The Chinese bike-sharing startup ofo confirmed with Quartz that the company is laying off employees in its North American marketing, communications, and engineering teams, along with its recent withdrawal from other markets.
About 70 percent of the 100 U.S. staff were laid off, according to Forbes. In addition to the chunk of layoffs, the company will also shut down its operations in several U.S. cities, but it is still unclear which cities will be affected.
Seattle is the first city that ofo entered in the United States. Up till June this year, the company has started operations in about 30 regions in the country, releasing around 40,000 bicycles into the market. It had intended to expand to 100 cities by the end of this year.
Some of the retreats are due to restrictive regulations. According to a statement on its website on July 9, ofo has pulled its bikes out of Chicago as a result of the updated permit terms released in late June, which constrains some companies from providing certain services in the test-run area in the city.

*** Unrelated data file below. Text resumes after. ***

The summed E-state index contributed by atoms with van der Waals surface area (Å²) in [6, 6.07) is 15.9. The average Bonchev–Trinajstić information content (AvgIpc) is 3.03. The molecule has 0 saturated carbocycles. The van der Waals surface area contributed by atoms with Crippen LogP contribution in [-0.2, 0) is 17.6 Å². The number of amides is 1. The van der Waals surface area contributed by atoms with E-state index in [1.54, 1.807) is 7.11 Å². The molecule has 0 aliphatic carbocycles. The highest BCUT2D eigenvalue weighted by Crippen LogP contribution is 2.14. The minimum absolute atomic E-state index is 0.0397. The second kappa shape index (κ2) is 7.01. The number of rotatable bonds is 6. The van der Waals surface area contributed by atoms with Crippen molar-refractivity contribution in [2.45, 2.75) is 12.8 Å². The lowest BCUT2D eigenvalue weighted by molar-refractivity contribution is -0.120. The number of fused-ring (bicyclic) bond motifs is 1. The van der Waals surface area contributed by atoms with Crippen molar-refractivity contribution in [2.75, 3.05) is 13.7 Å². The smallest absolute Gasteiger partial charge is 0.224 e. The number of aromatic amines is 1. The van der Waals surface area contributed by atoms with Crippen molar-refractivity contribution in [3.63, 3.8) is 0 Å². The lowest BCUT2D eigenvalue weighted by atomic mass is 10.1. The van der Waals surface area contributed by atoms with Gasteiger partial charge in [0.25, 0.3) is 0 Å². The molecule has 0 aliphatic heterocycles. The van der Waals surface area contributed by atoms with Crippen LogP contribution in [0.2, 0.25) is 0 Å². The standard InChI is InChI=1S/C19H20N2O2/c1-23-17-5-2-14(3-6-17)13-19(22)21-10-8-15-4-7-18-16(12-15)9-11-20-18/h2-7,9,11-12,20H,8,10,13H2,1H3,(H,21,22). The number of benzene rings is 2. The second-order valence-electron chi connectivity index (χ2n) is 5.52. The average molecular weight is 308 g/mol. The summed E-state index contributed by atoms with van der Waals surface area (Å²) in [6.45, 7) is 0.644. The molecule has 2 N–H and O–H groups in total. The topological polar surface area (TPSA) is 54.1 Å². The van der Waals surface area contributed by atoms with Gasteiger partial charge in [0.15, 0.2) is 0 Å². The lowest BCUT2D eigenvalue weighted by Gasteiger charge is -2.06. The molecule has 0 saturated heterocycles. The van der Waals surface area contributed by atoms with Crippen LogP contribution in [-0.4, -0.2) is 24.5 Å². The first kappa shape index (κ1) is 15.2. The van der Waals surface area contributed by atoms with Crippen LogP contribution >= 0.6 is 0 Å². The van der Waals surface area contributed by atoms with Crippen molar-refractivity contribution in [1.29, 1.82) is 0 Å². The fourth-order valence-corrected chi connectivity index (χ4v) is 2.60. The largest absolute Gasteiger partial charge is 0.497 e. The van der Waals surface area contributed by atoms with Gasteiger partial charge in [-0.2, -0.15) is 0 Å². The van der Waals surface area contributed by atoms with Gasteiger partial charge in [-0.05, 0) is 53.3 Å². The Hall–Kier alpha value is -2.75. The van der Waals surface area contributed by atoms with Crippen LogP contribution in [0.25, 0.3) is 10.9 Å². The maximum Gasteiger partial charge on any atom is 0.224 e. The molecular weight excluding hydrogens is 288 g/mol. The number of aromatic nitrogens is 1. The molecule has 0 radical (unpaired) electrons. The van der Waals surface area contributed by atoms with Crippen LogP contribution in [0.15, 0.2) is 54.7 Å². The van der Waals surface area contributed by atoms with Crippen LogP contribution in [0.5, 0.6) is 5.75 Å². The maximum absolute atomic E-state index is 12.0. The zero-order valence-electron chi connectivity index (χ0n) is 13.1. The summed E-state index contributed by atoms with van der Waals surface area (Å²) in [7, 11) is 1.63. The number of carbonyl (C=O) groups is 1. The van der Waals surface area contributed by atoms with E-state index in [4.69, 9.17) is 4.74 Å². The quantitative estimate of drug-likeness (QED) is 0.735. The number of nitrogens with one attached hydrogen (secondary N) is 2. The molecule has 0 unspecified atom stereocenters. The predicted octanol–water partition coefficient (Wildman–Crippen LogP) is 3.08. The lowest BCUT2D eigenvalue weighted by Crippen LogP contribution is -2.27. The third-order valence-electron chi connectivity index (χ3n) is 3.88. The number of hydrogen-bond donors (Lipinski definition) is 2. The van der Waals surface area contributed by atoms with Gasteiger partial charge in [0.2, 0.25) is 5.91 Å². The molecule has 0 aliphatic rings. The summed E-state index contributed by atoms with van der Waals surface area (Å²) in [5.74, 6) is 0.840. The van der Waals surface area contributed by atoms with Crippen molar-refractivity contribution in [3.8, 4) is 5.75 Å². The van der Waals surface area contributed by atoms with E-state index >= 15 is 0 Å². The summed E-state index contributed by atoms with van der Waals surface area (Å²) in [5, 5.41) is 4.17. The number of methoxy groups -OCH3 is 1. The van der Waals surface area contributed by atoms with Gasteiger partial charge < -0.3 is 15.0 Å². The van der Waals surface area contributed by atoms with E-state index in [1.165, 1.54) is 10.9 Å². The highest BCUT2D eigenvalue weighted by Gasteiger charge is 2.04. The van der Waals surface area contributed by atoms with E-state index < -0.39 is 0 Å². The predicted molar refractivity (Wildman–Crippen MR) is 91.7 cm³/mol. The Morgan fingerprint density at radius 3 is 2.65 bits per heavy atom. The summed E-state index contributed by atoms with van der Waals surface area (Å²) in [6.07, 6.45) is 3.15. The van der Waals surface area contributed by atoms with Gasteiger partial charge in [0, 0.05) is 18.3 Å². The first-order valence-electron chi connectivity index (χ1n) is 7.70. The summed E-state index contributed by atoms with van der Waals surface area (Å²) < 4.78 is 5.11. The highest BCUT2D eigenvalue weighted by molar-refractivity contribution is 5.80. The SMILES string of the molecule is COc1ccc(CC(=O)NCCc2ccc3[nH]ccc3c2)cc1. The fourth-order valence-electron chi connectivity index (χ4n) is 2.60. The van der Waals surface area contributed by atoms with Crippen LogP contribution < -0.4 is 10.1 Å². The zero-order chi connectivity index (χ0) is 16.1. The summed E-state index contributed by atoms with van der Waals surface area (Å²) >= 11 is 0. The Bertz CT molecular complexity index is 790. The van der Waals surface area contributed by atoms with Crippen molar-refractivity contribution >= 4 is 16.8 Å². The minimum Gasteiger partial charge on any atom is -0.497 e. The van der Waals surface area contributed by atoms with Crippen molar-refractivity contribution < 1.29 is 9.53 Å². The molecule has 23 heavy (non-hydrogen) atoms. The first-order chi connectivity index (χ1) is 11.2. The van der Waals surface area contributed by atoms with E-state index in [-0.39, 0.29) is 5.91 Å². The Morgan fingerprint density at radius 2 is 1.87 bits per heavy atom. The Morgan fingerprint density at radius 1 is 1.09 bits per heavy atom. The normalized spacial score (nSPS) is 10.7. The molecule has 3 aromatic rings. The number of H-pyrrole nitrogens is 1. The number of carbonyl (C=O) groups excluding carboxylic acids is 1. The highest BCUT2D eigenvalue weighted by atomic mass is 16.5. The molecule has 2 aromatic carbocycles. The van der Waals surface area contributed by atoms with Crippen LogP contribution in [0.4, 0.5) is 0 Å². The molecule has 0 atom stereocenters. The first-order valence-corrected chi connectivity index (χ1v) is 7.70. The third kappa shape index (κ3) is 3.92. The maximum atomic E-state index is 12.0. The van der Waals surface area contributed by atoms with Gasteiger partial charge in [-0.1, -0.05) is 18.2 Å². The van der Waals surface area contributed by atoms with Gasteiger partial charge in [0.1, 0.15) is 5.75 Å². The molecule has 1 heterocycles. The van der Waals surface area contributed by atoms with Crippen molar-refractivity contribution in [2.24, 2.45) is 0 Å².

Insiders say that even a few months before the operational shrinkage, at least three high-level executives, with the director of North American operations among them, resigned from post.
This move follows ofo’s massive retreats from other overseas markets, such as Germany and Australia, earlier this month. Ofo had been in Berlin for only three months before withdrawing from fierce competition with local bike-sharing platforms, Nextbike and DB Connect. As for Australia, Australians usually drive instead of bike to commute between home and work due to Australia’s vast territory but sparse population.
Ofo has promised to act responsibly with their departures. The greater lesson here is perhaps the understanding that bike-sharing will only be successful if it is compatible with local customs and lifestyles.